It’s the Little Things

I’ve sometimes wondered what everyday leadership LOOKS like… not just in theory, but in action. Would I even recognize it if it happened right in front of me? It’s easy to spot the sparkplug on a sports team, or the up and coming executive candidate, but there must be examples woven into our daily lives. These are the highlights that we should all learn from, simply because they are mundane or reflexive or “little things”.

This lesson includes seniors but is not about seniors. It takes place at a funeral but is not about the funeral. I mention these factors because they distract us from seeing the reality of the event, which is actually the little thing that happened.

I was once asked to speak at the funeral of an elderly relative. She was a wonderful, strong, kind and gracious woman and it was an honour to be asked. I prepared thoughtful and heartfelt words. The funeral took place in the chapel of a local funeral home. The flowers were nice and the pictures too. Many people came to say their goodbyes and support the family, but the chapel was not quite full.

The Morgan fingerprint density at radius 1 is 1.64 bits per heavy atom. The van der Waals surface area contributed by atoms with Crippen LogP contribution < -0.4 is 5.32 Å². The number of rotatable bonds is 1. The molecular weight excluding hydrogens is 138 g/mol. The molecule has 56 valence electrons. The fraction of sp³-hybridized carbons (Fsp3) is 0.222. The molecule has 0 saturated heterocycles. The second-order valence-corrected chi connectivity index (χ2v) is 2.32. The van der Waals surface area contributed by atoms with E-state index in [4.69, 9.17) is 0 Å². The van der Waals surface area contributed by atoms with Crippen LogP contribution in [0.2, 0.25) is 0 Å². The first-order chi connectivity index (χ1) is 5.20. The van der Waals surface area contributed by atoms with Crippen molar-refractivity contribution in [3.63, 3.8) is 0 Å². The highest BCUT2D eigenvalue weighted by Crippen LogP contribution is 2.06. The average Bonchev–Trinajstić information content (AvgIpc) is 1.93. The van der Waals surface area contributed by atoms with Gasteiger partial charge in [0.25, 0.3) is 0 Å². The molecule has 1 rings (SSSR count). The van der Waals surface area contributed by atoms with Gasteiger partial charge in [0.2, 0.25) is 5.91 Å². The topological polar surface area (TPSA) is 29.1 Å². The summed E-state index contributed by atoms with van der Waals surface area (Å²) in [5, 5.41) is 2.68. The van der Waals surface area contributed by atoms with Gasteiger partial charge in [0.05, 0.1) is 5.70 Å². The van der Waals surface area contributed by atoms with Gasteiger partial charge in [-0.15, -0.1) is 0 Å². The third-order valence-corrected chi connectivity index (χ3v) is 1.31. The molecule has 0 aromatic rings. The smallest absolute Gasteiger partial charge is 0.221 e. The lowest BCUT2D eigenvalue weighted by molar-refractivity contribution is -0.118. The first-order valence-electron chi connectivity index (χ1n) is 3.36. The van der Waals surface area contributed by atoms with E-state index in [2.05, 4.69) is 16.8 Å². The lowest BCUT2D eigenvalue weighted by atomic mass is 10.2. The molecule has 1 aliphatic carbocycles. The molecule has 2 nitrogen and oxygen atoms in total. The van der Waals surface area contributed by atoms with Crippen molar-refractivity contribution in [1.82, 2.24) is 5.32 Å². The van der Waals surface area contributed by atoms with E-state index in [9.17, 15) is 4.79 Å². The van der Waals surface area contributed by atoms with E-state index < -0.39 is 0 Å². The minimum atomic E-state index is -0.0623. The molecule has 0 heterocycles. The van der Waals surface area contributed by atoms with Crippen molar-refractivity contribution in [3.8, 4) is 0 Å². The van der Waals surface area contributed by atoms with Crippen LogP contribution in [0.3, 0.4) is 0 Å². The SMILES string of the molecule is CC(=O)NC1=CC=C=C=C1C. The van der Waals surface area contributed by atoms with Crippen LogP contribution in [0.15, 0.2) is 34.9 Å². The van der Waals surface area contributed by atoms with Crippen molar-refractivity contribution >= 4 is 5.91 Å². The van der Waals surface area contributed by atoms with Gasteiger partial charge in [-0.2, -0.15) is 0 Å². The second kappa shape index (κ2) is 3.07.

I had chosen a seat close to the edge in order to disturb the fewest number of people as I got up and sat down. When it was my turn to speak, I squeezed my wife’s hand and stepped to the microphone.

Halfway through the eulogy, my wife started to cry. I noticed immediately that my carefully chosen seat, now vacated as I gave my speech, had left her isolated from the rest of the group. Crying. Alone. At a funeral.

And then I saw something amazing. One of her uncles – arthritis, cane and all – had also noticed my wife’s plight and decided to do something about it. He was excusing himself through the seats. It took him a long time to get to her. And then he sat down in my chair, put his arm around her and gave her a kleenex. And that was it.

Now, think about the situation: there are unwritten rules at funerals. You don’t get up and walk around. It’s supposed to be a solemn event where you try not to disturb your neighbours.

He didn’t care. He recognized that my wife, a grown woman, needed something at that very moment.

I never spoke to him about it. I’m sure he never even thought about it as leadership. For me, that’s the most important takeaway. Just a little old man offering a tissue and a hug to my wife.


Image Credit: Originally posted by The Daily Quotes